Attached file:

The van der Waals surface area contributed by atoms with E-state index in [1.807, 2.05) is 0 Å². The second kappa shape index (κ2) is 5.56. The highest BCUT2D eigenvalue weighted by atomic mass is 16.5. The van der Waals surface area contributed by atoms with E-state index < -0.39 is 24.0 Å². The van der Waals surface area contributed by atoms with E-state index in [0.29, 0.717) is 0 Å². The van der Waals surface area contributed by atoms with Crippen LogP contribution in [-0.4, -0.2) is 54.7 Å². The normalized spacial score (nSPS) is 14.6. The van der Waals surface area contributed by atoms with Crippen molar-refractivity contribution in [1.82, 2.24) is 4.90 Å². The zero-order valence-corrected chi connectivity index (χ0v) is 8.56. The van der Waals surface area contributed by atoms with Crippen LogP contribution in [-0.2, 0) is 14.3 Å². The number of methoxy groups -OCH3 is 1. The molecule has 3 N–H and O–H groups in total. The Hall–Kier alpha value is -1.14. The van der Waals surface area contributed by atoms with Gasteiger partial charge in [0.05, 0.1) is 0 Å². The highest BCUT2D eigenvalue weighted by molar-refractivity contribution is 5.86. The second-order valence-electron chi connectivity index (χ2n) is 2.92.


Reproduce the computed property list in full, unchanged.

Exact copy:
The van der Waals surface area contributed by atoms with E-state index in [1.807, 2.05) is 0 Å². The second kappa shape index (κ2) is 5.56. The highest BCUT2D eigenvalue weighted by atomic mass is 16.5. The van der Waals surface area contributed by atoms with E-state index < -0.39 is 24.0 Å². The van der Waals surface area contributed by atoms with E-state index in [0.29, 0.717) is 0 Å². The van der Waals surface area contributed by atoms with Crippen LogP contribution in [-0.4, -0.2) is 54.7 Å². The normalized spacial score (nSPS) is 14.6. The van der Waals surface area contributed by atoms with Crippen molar-refractivity contribution in [1.82, 2.24) is 4.90 Å². The zero-order valence-corrected chi connectivity index (χ0v) is 8.56. The van der Waals surface area contributed by atoms with Crippen LogP contribution in [-0.2, 0) is 14.3 Å². The number of methoxy groups -OCH3 is 1. The molecule has 3 N–H and O–H groups in total. The Hall–Kier alpha value is -1.14. The van der Waals surface area contributed by atoms with Gasteiger partial charge in [0.05, 0.1) is 0 Å². The highest BCUT2D eigenvalue weighted by molar-refractivity contribution is 5.86. The second-order valence-electron chi connectivity index (χ2n) is 2.92.